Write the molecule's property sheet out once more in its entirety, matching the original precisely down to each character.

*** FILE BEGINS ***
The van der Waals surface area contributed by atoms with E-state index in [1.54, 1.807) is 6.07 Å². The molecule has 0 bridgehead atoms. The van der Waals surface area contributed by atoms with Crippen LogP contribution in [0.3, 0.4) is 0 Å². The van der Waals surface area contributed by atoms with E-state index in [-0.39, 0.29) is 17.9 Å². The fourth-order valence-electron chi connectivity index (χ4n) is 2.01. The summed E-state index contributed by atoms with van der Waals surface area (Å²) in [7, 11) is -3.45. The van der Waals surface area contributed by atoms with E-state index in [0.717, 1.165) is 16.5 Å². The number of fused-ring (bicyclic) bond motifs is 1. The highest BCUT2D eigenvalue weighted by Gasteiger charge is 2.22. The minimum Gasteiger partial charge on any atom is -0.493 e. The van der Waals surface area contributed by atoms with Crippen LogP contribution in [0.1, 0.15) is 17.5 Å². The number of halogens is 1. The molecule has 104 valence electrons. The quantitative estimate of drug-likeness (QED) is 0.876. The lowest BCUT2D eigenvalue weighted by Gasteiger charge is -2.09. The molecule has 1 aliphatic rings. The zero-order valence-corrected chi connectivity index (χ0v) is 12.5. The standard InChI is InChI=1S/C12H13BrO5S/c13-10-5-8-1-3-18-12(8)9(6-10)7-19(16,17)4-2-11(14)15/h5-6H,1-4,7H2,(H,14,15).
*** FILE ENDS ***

The van der Waals surface area contributed by atoms with E-state index in [1.54, 1.807) is 6.07 Å². The molecule has 0 bridgehead atoms. The van der Waals surface area contributed by atoms with Crippen LogP contribution in [0.3, 0.4) is 0 Å². The van der Waals surface area contributed by atoms with E-state index in [-0.39, 0.29) is 17.9 Å². The fourth-order valence-electron chi connectivity index (χ4n) is 2.01. The summed E-state index contributed by atoms with van der Waals surface area (Å²) in [7, 11) is -3.45. The van der Waals surface area contributed by atoms with E-state index in [0.717, 1.165) is 16.5 Å². The number of fused-ring (bicyclic) bond motifs is 1. The highest BCUT2D eigenvalue weighted by Gasteiger charge is 2.22. The minimum Gasteiger partial charge on any atom is -0.493 e. The van der Waals surface area contributed by atoms with Crippen LogP contribution in [0.1, 0.15) is 17.5 Å². The number of halogens is 1. The molecule has 104 valence electrons. The quantitative estimate of drug-likeness (QED) is 0.876. The lowest BCUT2D eigenvalue weighted by Gasteiger charge is -2.09. The molecule has 1 aliphatic rings. The zero-order valence-corrected chi connectivity index (χ0v) is 12.5. The standard InChI is InChI=1S/C12H13BrO5S/c13-10-5-8-1-3-18-12(8)9(6-10)7-19(16,17)4-2-11(14)15/h5-6H,1-4,7H2,(H,14,15).